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"Two Colonial Australian Frontier Books: a Review." Topic

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Henry Martini16 Apr 2019 10:28 p.m. PST

'The Sydney Wars' by academic historian Dr Stephen Gapps, published last year, has been mentioned previously elsewhere on TMP. I finally got around to reading it recently, so I thought I'd present a few of my impressions of it here.

Dr Gapps' central premise is that violent confrontations between settlers and Aborigines around early Sydney (1788-1817) should be technically and legally regarded as war(s), and primarily guerilla war(s), and in making his case he's supported by the actions of senior colonial officials, who sometimes used the word 'war' in proclamations relating to inter-racial conflict, who acknowledged the existence of and contrast between periods of peace and outbreaks of hostilities between the colonial government and various 'tribes', and who even accepted overtures of surrender on the part of those they recognised as indigenous leaders of hostile forces.

Dr Gapps' book is certainly the most military historically complete account of this period I've yet read: the plans and actions of colonial officials, civil and military, and the movements and deployments of troops and paramilitary auxilliaries are narrated in great detail, and the same goes to a lesser extent for the actions of Aboriginal clans and those indigenous resistance leaders who have been identified (such as Pemulwuy), in as much as they can be from the more limited documentary evidence. The colonial forces involved were always very small, with most 'columns' consisting of not much more than a dozen men.

The problem in making a case for war and guerilla war is that Aboriginal attacks on the settler population were always targeted against civilians and their property; military and other well-armed forces were generally avoided and/or evaded where possible. With just a few exceptions, when armed clashes between they and Aboriginal warriors did occur they resulted from colonial search and capture/destroy operations, and only on occasions when the Aborigines couldn't escape.

There's a set of maps in the book that charts the gradual expansion of settlement over the Cumberland Plain. These maps are marked with symbols representing various types of violent encounters. The final map combines all the previous maps, showing all the known violent incidents from 1788-1817. One type of symbol registers 'battles', of which there are only four altogether. One example is the 1816 defeat at Razorback of a mixed party of settlers, soldiers, and constables variously armed or unarmed, by warriors of the Gandangarra tribe of the Blue Mountains. The colonial force would have numbered perhaps fifty at most. Gandangarra numbers are unknown, but might have been in the low hundreds. The other fights tagged as battles are in the same numerical region. Obviously the word 'battle' is being used here to refer to any stand-up fight involving more than a tiny handful of combatants, however, the vast majority of the incidents described in the book fall into the categories of brief, one-sided robberies, robberies with violence, assaults, murders, and massacres sometimes resisted but more often not. So, to my mind, in contrast with later frontier conflicts in Australia, there's not much substance in this early period as it's related here on which to hang tabletop wargames. Of course, there's nothing to stop wargamers disregarding or stretching the actual history and partially 'imaginising' it. In that case you'd have to assume that your Aboriginal leader is a Pemulwuy-type figure capable of galvanising warriors into unusually bold actions.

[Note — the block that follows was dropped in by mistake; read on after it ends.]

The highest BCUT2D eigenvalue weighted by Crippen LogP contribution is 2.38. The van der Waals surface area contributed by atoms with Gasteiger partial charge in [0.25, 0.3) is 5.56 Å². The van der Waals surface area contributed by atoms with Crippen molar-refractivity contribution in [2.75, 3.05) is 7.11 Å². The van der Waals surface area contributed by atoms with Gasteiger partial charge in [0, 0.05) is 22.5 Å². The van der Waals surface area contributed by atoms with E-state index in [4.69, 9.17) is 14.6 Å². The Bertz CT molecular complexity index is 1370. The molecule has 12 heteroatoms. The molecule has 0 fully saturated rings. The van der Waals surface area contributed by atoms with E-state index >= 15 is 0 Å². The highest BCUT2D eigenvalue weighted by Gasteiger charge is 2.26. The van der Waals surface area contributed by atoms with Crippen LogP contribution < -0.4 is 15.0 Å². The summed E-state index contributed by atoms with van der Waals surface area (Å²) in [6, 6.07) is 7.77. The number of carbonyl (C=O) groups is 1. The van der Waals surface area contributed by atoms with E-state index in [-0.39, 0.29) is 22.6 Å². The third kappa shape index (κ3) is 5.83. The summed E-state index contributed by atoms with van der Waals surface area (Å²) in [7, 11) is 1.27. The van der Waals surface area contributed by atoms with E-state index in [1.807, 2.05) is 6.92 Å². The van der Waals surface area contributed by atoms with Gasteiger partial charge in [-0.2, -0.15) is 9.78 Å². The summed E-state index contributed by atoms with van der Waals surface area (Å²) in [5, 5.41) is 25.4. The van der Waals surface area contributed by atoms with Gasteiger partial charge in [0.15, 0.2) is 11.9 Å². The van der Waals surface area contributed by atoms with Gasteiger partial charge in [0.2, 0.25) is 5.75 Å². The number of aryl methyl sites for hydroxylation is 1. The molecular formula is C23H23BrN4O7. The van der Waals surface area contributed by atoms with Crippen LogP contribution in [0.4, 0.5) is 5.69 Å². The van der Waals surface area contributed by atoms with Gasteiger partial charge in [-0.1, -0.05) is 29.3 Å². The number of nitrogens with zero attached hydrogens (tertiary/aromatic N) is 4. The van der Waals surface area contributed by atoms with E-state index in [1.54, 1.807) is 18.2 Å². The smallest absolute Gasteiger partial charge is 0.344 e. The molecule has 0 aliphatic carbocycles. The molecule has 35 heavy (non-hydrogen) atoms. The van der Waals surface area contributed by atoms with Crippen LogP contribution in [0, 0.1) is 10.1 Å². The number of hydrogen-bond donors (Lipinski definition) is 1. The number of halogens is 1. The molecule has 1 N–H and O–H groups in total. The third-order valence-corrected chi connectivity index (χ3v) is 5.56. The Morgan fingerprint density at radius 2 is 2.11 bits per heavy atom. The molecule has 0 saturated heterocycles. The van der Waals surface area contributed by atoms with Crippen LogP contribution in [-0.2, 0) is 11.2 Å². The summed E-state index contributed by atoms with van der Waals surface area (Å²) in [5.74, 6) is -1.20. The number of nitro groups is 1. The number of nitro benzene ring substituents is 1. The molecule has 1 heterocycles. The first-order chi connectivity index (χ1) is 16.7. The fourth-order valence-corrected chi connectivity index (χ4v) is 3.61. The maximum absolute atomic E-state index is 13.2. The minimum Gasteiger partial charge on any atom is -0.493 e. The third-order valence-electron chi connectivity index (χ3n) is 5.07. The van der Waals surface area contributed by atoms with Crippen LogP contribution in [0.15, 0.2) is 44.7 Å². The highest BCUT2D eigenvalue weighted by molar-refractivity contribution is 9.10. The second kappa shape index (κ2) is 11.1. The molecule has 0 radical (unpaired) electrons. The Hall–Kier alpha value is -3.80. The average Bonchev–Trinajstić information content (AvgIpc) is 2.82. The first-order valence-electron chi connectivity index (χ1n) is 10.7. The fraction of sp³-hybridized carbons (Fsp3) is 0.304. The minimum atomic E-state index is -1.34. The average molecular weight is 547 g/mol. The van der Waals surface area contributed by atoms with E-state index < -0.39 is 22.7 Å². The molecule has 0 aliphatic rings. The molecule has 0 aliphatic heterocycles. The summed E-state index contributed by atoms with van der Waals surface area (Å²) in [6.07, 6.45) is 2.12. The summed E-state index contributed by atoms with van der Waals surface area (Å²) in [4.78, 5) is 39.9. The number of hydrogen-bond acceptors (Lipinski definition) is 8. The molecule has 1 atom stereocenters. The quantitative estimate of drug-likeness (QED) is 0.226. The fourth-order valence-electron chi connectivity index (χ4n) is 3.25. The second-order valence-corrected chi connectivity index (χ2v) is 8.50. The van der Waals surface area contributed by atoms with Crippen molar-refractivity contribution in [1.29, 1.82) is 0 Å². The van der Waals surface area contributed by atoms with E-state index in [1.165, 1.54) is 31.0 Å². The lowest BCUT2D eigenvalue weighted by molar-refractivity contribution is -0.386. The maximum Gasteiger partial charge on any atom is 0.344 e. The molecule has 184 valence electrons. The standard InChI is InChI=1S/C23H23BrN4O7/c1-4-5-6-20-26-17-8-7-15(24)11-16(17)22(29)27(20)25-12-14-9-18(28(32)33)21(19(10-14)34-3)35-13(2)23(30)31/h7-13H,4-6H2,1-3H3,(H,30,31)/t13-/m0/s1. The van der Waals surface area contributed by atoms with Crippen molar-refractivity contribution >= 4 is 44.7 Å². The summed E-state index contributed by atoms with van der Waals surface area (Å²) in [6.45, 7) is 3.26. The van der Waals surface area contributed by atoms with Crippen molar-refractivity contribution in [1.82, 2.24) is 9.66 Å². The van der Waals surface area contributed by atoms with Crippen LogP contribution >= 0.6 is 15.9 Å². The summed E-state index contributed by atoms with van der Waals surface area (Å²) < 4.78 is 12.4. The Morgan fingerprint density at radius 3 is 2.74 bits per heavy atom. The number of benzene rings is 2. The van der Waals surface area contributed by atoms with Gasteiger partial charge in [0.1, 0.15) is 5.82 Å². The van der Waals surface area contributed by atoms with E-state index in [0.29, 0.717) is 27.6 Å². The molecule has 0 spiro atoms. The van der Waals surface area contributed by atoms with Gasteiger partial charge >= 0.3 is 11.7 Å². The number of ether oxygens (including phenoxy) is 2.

Also, there are some obvious 'gapps' (sorry) in the author's military historical knowledge that rather surprised me, such as the following: 'Lang said he was shown places on the Hawkesbury, where the "commando" system (mobile, hand-picked troops) had been carried on…'. Clearly Gapps is here referring to the WW2 and later usage of the word 'commando'; he seems to be unaware of the original meaning derived from the Boer military system, which would have been how Lang understood it, i.e. an organised general levy of armed male citizens.

The other book is 'Frederick Walker: Commandant of the Native Police', by Paul Dillon. Walker was the founder of, and first Commandant of the northern NSW (later Queensland) Native Mounted Police appointed by the colonial authorities. This is promoted as a biography of Walker, but it fails to meet that qualification on a number of counts.